You think that managing your financials is as easy as logging onto your institution’s banking website and viewing what you have available. While this may work for your day-to-day checking and savings, it is not nearly enough to take care of other assets you may have. There are different levels of asset management. To ensure you are getting adequate coverage from your finance firm, you should know the differences.
Managing an Infrastructure
For those who own and operate large companies, an infrastructure finance manager is what you need. This specialized account management firm handles not just the financial and economic side of things, but also engineering and practices that apply to the physical assets of the company. It is their job to be objective and provide a level of service that is cost-effective and operates within a given budget constraint.
A good example of infrastructure asset management is the managing of solar power systems. This renewable energy resource has given rise to solar parks, windmills, and is even employed by green companies as a way to offset the use of non-renewable energy sources. In order to manage all of these components, their financial costs and savings, and offer turnkey solutions to investors, there has to be a team working to make it happen.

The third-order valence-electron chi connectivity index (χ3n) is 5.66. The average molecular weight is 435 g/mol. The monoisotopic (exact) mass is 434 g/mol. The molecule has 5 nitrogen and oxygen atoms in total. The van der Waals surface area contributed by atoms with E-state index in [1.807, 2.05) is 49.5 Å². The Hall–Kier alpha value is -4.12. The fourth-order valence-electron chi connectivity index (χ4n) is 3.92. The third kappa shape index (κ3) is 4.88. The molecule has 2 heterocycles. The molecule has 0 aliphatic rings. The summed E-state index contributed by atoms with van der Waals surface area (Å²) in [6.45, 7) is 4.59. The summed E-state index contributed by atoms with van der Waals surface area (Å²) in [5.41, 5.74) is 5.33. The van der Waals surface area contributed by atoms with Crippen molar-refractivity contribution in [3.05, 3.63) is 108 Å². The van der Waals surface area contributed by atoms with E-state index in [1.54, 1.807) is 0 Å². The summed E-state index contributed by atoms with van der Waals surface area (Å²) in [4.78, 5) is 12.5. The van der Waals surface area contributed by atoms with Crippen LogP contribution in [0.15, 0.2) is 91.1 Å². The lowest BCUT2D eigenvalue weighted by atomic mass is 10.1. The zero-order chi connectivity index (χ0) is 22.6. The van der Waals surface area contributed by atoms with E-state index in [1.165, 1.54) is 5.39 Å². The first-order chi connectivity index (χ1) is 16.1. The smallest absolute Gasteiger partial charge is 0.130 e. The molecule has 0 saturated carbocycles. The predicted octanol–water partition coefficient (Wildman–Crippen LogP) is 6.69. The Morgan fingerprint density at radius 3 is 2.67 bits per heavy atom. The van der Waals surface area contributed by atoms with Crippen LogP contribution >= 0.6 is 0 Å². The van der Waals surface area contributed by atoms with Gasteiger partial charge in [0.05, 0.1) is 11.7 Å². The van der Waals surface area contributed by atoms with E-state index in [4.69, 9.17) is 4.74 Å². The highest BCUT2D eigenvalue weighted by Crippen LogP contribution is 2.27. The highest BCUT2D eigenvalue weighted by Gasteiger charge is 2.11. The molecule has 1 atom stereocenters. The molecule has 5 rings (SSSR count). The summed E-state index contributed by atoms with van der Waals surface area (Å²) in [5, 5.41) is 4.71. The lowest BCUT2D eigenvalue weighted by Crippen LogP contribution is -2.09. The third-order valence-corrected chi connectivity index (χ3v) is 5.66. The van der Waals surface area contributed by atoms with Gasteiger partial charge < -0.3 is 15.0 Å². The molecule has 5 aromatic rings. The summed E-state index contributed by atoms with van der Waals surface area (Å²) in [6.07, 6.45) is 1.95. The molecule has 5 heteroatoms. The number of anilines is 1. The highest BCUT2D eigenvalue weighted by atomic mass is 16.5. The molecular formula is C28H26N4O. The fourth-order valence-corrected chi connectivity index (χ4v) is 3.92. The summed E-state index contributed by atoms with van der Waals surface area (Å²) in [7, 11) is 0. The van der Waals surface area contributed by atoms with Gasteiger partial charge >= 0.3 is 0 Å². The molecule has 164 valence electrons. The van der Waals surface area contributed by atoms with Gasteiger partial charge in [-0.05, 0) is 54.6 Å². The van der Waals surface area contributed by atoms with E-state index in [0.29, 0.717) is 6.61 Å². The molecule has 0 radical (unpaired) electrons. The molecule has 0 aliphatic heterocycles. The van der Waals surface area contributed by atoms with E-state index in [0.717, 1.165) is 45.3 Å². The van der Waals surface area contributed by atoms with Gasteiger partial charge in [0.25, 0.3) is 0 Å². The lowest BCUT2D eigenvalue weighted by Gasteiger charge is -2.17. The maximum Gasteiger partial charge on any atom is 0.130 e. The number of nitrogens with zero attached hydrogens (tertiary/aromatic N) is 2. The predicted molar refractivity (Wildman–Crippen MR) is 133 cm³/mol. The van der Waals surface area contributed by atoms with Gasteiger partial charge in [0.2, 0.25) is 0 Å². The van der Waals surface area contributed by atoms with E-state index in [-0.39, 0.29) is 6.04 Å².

Enterprise Asset Management
Infrastructure can be considered part of the enterprise. However, it is not the only aspect. When it comes to enterprise oversight, your team is looking at the fixed equity in addition to any digital and information technology inventory the company may have. There are also tangible properties such as the structure and any items within owned by the enterprise that should be taken into account. These items, while they may not be generating funds now, could be sold off in the future to shore up any financial difficulties.
While asset management is a common term among businesses and corporations, individuals use the term as well. For personal use, this term describes the supervision of retirement funds and other investments. An individual broker or company handles the account and monitors how well it is doing under current stock conditions.
The idea is that the supervisor uses the money within the fund to make it grow. By using sophisticated software and knowledge of the market, the right investment broker will be able to predict the best times to buy and sell stocks. He or she relays the information back to the account owner for permission to make the purchases or sales. By doing this at the right time, the investments grow.
An experienced financial manager will not just invest the money into stocks, but will diversify the account into savings, bonds, and high yield CODs. This way, if the stock market didn’t behave as predicted, some of the money is safe for the future.
Personal asset management teams work closely with their clients to help them use the funds to plan for their retirement.